Thursday, November 10, 2005

Report: Warnings over Jewish theocracy in Israel

This is a transcript from The World Today. The program is broadcast around Australia at 12:10pm on ABC Local Radio.

You can also listen to the story in REAL AUDIO and WINDOWS MEDIA and MP3 formats.

The World Today - Thursday, 10 November , 2005 12:47:04
Reporter: Matt Brown

ELEANOR HALL: Staying in the Middle East, there are warnings today about the push to establish a theocracy, not one based on Sharia law in a country like Iraq, but a Jewish theocracy in Israel.

There a group of radical rabbis is seeking to challenge the secular state of Israel by reviving an ancient religious court.

The ultimate court in Biblical times, the Sanhedrin, hasn't existed for more than 1,500 years.

But during the last year extremist rabbis have been re-establishing this ancient authority, in the hope it will change the course of their nation.

From Jerusalem, Middle East Correspondent Matt Brown reports.

(sound of prayer)

MATT BROWN: Jewish worshippers in Jerusalem gather at the Western Wall where their holy temple stood 2,000 years ago. At the time, the Jewish supreme court, the Sanhedrin, met here too.

The Sanhedrin was the ultimate source of law in the Holy Land. And now an attempt to revive that ancient court has opened up a new front in the struggle over Israel's future.

HAIM RICHMAN: The revolution in Israel is not a physical revolution. It's a revolution in thought, in education, in family values.

MATT BROWN: Rabbi Haim Richman is one of a small group of rabbis that's come together to revive the Sanhedrin, a court of 71 Torah sages, which represents a fundamental challenge to the secular state and the secular supreme court at its core.

HAIM RICHMAN: The Sanhedrin is proscribed by the Torah, by the Bible of Israel, to be the source of legislature for the Jewish people.

MATT BROWN: Emeritus Law Professor Shmuel Shilo, an expert on religious as well as secular law in Israel, says the rabbis want to take Israel back to a system out of step with modern democracy.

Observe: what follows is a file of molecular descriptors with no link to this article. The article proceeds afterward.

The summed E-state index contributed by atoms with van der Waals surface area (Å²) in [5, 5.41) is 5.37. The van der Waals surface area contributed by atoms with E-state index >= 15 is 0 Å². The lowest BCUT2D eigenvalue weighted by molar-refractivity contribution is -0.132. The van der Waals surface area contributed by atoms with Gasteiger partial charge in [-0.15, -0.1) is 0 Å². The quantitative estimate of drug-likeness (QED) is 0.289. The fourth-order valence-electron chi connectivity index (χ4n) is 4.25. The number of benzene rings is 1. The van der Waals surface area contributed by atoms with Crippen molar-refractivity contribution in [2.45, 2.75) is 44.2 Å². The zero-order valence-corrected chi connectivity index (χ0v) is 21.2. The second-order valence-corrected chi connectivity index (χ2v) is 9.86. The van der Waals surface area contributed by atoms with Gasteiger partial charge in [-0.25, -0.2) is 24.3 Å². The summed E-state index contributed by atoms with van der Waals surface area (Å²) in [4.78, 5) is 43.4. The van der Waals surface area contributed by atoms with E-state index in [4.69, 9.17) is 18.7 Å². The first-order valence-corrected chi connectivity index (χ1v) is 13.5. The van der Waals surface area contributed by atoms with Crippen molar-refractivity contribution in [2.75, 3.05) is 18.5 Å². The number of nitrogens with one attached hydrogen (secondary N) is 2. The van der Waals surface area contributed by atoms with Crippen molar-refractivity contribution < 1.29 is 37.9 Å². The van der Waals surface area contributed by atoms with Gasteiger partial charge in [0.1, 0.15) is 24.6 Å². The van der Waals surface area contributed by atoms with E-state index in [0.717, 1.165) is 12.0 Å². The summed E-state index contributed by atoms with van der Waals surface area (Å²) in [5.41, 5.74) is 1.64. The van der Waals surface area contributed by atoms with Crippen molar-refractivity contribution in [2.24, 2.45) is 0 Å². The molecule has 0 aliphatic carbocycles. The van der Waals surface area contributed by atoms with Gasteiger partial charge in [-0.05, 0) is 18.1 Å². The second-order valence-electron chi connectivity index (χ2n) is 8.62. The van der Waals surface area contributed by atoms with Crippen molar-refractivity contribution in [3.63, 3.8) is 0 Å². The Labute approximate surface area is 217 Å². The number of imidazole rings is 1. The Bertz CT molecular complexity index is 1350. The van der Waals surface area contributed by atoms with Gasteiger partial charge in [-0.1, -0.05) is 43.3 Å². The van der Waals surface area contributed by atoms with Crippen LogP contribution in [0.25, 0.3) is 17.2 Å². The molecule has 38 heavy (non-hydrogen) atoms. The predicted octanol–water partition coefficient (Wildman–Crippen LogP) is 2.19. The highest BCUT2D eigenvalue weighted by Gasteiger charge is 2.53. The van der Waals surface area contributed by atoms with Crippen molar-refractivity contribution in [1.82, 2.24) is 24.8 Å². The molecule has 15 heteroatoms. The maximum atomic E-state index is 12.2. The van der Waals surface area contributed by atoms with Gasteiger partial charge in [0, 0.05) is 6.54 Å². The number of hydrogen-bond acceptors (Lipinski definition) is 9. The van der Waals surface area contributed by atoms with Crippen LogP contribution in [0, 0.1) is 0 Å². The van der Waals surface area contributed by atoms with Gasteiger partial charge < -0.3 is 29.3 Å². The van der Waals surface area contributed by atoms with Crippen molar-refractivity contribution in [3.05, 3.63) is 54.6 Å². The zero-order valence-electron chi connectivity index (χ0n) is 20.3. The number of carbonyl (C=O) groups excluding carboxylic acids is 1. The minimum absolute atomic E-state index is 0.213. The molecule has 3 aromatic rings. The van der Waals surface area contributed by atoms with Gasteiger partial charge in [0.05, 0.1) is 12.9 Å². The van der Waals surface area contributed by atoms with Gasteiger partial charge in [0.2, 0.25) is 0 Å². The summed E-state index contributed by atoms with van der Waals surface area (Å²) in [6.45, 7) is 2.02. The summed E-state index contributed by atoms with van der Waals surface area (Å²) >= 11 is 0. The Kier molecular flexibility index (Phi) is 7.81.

SHMUEL SHILO: There is a group which is not satisfied with having a secular government and would like the government to be more, maybe that wouldn't like the term, but in a sense, a theocracy.

MATT BROWN: But that's a label warmly embraced by Rabbi Richman.

HAIM RICHMAN: I'm not afraid by that word, I don't believe it's a dirty word. I believe the Jewish people are theo-anthropoids, or however you like to call them. And yes, a theocracy meaning that the Torah teaches us that the basis of human existence is to know that there is a God in the world and to serve him. And like Bob Dylan said, a good Jewish boy, you got to serve somebody.

MATT BROWN: This challenge to the secular state isn't just a project of a hand full of rabbis. When Israel's Prime Minister, Ariel Sharon, withdrew from the Gaza strip in August and handed it back to the Palestinians he was accused of betraying a Jewish biblical birthright to the land.

Scores of teenagers were arrested in the protests against the evacuation. When one of them recently turned to the rabbis of the Sanhedrin for guidance they ruled that she was right to refuse to recognise the jurisdiction of the court in which she was being tried, and she's not alone.

HAIM RICHMAN: She is actually under house arrest. And just now, in these very days, we have a similar situation with another group of girls who are ordered to undergo psychiatric evaluation simply because of the fact that they had the audacity to state that they don't recognise the authority of the court to try them. And what they mean by that they don't recognise it is that they are requesting to be tried by a court based on what we call Torah values, the values of the Bible of Israel.

MATT BROWN: The rabbis are hoping that growing disenchantment with democracy Israeli-style will help them make the Sanhedrin the ultimate source of authority in Israel once more.

ELEANOR HALL: Matt Brown reporting from Jerusalem.


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